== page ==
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Detroit's newspapers to downsize. What's lost when that happens?

Nov 18, 2016

This week, we learned the owners of the Detroit News were offering buy-outs to all of the newspaper’s editorial staff. Then, later in the week, we learned the owners of the Detroit Free Press were offering buy-outs to 17 editorial staff.

Without enough buy-outs, both papers will lay off staff.

This downsizing worries those who fear the eventual death of one of our daily-print newspapers.

In fact, there are fewer than a dozen towns left in the United States with two daily papers.

"It's kind of like going from being able to get multiple viewpoints and coverage that doesn't overlap and then suddenly your dominant view is a two-dimensional sort of flat screen."

Seattle, Washington used to be one of those towns, but no longer. The Seattle Post-Intelligencer became online-only, leaving only the Seattle Times printing a daily paper.

Knute Berger, Editor-at-Large and columnist for Seattle Magazine, said a city without two daily papers loses “the ability to see the city in three dimensions.”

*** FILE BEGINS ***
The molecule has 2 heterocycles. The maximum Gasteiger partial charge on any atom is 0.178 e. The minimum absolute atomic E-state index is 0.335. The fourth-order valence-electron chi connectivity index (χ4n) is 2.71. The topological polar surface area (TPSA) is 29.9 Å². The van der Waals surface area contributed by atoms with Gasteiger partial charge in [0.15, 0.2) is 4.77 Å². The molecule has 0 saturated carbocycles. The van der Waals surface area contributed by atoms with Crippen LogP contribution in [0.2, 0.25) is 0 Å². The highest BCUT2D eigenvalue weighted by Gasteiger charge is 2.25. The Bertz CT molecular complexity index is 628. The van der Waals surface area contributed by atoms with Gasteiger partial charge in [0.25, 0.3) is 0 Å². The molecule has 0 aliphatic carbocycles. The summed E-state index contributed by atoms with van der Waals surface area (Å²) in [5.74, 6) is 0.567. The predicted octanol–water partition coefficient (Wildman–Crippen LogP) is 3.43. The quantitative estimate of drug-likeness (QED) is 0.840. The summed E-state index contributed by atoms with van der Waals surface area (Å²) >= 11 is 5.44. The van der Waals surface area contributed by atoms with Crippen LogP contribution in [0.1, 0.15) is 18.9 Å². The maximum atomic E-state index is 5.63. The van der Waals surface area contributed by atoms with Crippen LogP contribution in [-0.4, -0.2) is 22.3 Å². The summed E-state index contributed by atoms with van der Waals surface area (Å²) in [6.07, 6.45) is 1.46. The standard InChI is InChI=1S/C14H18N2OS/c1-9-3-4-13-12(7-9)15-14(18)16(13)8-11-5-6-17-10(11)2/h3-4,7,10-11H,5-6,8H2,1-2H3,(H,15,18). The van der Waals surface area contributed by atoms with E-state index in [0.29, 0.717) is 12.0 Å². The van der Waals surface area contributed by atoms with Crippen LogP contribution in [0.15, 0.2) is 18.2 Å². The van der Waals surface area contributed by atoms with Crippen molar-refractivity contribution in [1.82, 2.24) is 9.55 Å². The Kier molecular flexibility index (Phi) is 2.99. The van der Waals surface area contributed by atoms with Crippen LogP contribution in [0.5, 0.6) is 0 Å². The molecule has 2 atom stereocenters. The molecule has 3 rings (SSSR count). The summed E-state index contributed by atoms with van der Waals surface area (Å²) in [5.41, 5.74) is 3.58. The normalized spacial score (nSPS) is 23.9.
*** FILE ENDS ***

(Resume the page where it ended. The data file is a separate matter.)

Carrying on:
“It’s kind of like going from being able to get multiple viewpoints and coverage that doesn’t overlap and then suddenly  your dominant view is a two-dimensional, sort of flat screen,” Berger said. “And I think it’s a real loss.”

When a paper is lost, a gap in coverage can be created. And that could be an opportunity for scammers – fake news creators – to step in.

“Fake news is not a new thing, but certainly it’s kind of a virus that’s infected social media in a way that we haven’t quite seen before,” Berger said.

He said daily newspapers, in contrast, have established credibility throughout their years of operation. In the age of fake news, Berger said, that fact-oriented coverage is an additional loss.

Listen above for the full conversation.

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